Carl Jung once said, “The meeting of two personalities is like the contact of two chemical substances: if there is any reaction, both are transformed.” I don’t know how true that is, chemistry is not my strongest field of expertise, but for me it started simply, as such things commonly do. It was a chance meeting, but mine was not on a bus or in line at the grocery store. No, my chance meeting was in the laboratory as I experimented on the nature of vibrational harmonics of strings across quantum dimensions. You know the usual sort of thing, at least for a theoretical physicist.
You have to understand, my work never allowed me time for a personal life. I never much minded the lonely dinners or the empty beds. My work was all that mattered. It was important, you see. I was working on a way to test the very fabric of reality itself. I had the potential to prove the existence of a quantum multiverse, a theory even Einstein only ever guessed at. The university was more skeptical, of course. They always are, and every year I found myself with less and less funding, and less and less help. I have been reduced to one graduate student, Callie.
She is a pleasant enough sort of girl, but I have seen lab rats with a more developed mental capacity. Mostly, I had to resort to making her stand in a corner and hand me things. I once tried to trust her to analyze the results of a particle collision experiment I was conducting, but the only particles she managed to find were the bits of potato chips she had left on her hands from lunch. She ruined the results.
Sufficed to say I often sent Callie home early so that I could concentrate on the real work. It was during one of those late hour tests when I first noticed the smell, lilacs. They had been my mother’s favorite and always reminded me of the good times I had as a child. As you can imagine, I was startled, at first. I mean my lab is a completely clean room, barring any sort of Callie-related mishap, and that is precisely what I thought I had encountered.
The smell was faint and died away almost immediately before I could find its source. I also ruled out any involvement by my wayward graduate student as her preferred scents tended to be pizza and a rather pungent narcotic substance. All I could do was chalk the sensory experience up to some sort of olfactory recall. I convinced myself that it was nothing more than the hours of work and toil that had caused the sensation, and that they were nothing more than errant memories of carefree days.
I cataloged the next incident while running the same experiment. I was testing sub-atomic string harmonic pitches to try and find a convergent point between dimensions. It is all in the paper I published several years ago, if you care to invest the time to look into the subject. Most people do not. The scent of lilacs again, this time stronger and lasting a whole fifty-seven point two seconds. Over the next week I recorded three more instances while attempting the same experiment. It was no coincidence or suppressed memory. I found that the more I increased the power of my experiment the longer the scent remained.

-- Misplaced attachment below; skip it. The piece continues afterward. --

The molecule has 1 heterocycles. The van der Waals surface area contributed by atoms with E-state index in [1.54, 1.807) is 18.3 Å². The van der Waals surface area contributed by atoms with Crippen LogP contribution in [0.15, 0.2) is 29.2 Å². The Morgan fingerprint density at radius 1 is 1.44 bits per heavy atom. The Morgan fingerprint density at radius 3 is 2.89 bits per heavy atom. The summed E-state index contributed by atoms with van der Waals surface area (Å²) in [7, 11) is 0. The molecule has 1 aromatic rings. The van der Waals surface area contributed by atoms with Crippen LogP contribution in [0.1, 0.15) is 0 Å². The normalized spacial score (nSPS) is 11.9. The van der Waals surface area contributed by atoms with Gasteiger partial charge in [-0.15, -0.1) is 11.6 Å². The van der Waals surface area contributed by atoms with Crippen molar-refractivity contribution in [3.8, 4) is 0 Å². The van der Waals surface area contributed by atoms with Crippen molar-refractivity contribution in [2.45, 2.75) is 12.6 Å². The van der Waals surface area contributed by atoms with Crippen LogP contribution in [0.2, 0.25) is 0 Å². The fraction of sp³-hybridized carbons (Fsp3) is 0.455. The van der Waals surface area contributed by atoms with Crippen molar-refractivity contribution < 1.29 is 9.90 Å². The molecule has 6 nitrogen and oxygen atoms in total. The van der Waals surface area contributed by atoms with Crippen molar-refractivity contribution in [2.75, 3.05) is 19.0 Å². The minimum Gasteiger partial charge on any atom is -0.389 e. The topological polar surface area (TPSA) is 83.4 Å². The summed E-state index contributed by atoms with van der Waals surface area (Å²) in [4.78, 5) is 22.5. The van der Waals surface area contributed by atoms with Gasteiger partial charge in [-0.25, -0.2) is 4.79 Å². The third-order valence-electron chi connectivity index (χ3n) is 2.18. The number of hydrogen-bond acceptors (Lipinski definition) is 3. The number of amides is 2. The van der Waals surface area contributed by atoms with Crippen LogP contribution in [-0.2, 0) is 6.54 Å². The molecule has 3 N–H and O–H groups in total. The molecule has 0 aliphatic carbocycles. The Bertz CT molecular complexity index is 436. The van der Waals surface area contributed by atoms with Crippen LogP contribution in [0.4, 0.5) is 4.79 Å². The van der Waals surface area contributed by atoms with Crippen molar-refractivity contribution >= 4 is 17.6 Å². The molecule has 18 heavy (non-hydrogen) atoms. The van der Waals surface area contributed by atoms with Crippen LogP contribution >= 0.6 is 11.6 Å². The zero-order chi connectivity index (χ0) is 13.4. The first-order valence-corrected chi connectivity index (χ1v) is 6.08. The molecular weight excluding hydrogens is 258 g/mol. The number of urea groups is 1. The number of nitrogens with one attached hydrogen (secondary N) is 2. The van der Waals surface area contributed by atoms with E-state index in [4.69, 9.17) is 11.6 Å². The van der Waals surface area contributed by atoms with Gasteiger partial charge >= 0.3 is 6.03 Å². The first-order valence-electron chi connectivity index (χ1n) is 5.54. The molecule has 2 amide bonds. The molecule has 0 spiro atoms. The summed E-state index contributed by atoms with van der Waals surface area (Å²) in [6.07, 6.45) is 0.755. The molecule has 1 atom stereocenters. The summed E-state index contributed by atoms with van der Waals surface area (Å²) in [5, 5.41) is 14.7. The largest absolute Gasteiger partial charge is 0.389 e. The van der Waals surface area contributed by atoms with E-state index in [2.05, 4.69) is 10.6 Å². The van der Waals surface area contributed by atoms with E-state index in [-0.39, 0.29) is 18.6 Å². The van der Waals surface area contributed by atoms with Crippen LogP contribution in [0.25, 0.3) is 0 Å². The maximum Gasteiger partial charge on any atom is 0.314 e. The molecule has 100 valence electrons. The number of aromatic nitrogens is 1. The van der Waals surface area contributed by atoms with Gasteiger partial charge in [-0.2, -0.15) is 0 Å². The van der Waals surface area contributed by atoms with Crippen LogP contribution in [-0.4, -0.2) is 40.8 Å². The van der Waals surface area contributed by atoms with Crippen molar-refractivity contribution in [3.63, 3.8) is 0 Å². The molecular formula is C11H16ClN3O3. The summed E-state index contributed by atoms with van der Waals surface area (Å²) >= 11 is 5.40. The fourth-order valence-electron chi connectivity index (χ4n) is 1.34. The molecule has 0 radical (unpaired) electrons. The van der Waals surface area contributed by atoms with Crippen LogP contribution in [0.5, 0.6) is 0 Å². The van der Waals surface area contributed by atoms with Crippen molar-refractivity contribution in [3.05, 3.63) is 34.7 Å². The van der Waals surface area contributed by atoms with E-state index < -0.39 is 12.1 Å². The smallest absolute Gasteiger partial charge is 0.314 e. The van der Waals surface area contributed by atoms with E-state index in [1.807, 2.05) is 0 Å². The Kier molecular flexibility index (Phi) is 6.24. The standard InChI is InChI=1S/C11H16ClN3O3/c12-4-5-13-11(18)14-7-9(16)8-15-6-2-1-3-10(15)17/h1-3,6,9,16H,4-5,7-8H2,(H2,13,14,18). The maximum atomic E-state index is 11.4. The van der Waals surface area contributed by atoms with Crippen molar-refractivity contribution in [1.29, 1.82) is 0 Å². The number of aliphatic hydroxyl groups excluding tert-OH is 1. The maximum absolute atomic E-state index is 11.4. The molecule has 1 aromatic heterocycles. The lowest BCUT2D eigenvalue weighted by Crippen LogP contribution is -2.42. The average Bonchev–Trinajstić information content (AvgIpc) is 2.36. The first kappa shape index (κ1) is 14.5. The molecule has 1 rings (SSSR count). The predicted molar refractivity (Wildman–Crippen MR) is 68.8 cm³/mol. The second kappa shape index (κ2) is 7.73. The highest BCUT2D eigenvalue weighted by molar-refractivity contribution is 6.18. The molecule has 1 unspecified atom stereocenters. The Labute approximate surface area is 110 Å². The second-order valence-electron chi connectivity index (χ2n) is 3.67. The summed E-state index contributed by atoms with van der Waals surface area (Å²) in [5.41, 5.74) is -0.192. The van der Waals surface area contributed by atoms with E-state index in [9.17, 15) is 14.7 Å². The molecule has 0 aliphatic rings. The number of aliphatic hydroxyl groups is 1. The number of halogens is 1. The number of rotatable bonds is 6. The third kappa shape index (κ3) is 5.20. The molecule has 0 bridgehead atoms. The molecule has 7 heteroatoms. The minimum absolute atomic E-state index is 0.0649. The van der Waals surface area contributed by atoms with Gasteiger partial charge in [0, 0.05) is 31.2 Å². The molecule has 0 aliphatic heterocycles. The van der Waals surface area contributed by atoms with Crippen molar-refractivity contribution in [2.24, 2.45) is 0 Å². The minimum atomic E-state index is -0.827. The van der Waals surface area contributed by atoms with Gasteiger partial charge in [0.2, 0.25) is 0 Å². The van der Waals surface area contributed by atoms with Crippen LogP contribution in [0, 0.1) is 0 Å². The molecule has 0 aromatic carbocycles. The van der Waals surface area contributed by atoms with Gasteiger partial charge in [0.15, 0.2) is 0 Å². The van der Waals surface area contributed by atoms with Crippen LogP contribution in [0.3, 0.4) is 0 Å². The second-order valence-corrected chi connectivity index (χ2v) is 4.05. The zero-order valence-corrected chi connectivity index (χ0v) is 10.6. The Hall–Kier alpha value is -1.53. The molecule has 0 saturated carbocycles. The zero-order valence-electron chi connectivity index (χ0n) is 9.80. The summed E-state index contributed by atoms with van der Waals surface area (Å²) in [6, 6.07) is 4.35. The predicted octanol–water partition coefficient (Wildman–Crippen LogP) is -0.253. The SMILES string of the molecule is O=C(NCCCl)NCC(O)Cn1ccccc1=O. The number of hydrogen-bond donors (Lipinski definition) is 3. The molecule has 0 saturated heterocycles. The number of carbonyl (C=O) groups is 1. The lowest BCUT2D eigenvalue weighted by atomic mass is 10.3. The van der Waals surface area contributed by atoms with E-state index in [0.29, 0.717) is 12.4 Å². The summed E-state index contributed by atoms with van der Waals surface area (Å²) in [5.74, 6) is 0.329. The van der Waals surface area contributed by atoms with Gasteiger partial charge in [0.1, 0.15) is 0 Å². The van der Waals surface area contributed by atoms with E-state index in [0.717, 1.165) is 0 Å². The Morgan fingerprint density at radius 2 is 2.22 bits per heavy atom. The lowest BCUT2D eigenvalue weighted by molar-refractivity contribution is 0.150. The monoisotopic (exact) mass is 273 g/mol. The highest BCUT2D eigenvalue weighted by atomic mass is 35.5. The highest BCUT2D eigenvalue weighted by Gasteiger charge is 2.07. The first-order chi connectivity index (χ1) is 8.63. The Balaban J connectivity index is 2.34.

Finally, after a week of detecting the faint odor I resolved to increase my resonance to full power, and that was when I heard it, Springsteen, or more specifically, Thunder Road. I was certain of it. I had loved that entire album growing up. It was what helped me survive the lonely days of high school. I used to listen to it as an undergraduate at MIT as I lay in my bed contemplating the majesty of the forces that governed the world.
Much like the odor it only lasted for a few seconds, and was faint enough that it could have been nothing more than the echoes of a radio from down the hall. Still, I recorded it. However this phenomena proved harder to duplicate. Unlike the lilac scent it was not present every time, and sometimes it would be a different song entirely, still just as memorable.
Over the next three weeks I continued my experiments, this time meticulously adjusting the harmonics and the levels of their intensity. More often than not, there would be no change, but more than once I caught new sounds, even what could have been garbled conversation. I felt gusts of air movement that should not have been and made no sense with the airflow setup of my own lab. Once I saw a flash of orange and red. I mistook it for fire at the moment of its appearance, but quickly realized that it was color, shimmering color, like a reflection seen through a foggy mirror.
By the fifth week of my experimenting I had isolated the data of my most successful attempts. I took everything I learned and put it into the fabrication of a specialized box, no more than the size of a toaster. Callie was on hand to witness as I placed an apple inside and when I activated the device the apple was completely atomized.
I was disheartened, to say the least, All my careful planning led to disappointment. I had expected something more, but all I got was a machine that destroyed objects. Perhaps I can sell it as a solution to waste management, I thought, but then something miraculous happened. The next morning the box was full. There was not an apple inside, but a small piece of paper. It read “Thanks for the apple.”
Immediately, I accused Callie of some sort of practical joke. I tossed her from the laboratory for the day and contemplated what I believed could only be a hoax. Yet, the next day another note appeared. This time it read, “Day 61: No reply yet from the box. Received apple appeared in pieces. Hypothesis: letter was similarly broken down upon transport. I must conduct further tests.” The note ended with a mathematical formula similar to the one I had been constructing.
Callie could not have created that note. There was no way my assistant had the creativity or brain capacity to perpetrate such an elaborate hoax. The letter was authentic. I quickly scribbled my own note, “Received research notes. I concur with your analysis.” I added the last part more as a joke. I still had my doubts as to what was going on.
Yet, the next day I received a response, more mathematical formulas, as well as an elaborated theory on special dimensions as it applies to string theory. I combined the miraculous research with my own and was able to refine some of the techniques I had used in constructing the box. At the bottom of my next note I added an addendum: ”Who are you? Where are you?”
The response I got back was equally astounding. The only name she gave was Clara, but she was more descriptive on her physical location. She gave longitudinal coordinates that matched almost exactly with my own. If the coordinates were to be believed my new pen pal was almost exactly in the same place as myself. The implications of this were astounding, multiple dimensions occupying the same physical space. Clara also agreed with my findings and my hypothesis.